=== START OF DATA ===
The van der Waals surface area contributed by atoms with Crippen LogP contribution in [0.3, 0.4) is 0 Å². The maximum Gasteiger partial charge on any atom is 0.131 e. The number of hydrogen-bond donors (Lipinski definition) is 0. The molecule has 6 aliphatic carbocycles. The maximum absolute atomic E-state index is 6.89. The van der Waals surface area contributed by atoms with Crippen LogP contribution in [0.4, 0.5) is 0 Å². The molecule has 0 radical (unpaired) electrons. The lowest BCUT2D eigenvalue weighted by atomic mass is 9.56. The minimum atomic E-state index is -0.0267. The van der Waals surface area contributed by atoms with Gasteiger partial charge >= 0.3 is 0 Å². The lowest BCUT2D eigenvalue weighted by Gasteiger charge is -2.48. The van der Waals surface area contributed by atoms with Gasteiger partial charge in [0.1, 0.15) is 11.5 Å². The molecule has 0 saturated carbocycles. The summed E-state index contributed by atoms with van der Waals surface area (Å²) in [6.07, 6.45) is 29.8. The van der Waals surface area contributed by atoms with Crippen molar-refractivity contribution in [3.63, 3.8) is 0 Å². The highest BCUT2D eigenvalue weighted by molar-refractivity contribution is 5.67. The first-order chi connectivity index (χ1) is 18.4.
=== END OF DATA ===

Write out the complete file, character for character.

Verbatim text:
The van der Waals surface area contributed by atoms with Crippen LogP contribution in [0.3, 0.4) is 0 Å². The maximum Gasteiger partial charge on any atom is 0.131 e. The number of hydrogen-bond donors (Lipinski definition) is 0. The molecule has 6 aliphatic carbocycles. The maximum absolute atomic E-state index is 6.89. The van der Waals surface area contributed by atoms with Crippen LogP contribution in [0.4, 0.5) is 0 Å². The molecule has 0 radical (unpaired) electrons. The lowest BCUT2D eigenvalue weighted by atomic mass is 9.56. The minimum atomic E-state index is -0.0267. The van der Waals surface area contributed by atoms with Gasteiger partial charge >= 0.3 is 0 Å². The lowest BCUT2D eigenvalue weighted by Gasteiger charge is -2.48. The van der Waals surface area contributed by atoms with Gasteiger partial charge in [0.1, 0.15) is 11.5 Å². The molecule has 0 saturated carbocycles. The summed E-state index contributed by atoms with van der Waals surface area (Å²) in [6.07, 6.45) is 29.8. The van der Waals surface area contributed by atoms with Crippen molar-refractivity contribution in [3.63, 3.8) is 0 Å². The highest BCUT2D eigenvalue weighted by molar-refractivity contribution is 5.67. The first-order chi connectivity index (χ1) is 18.4.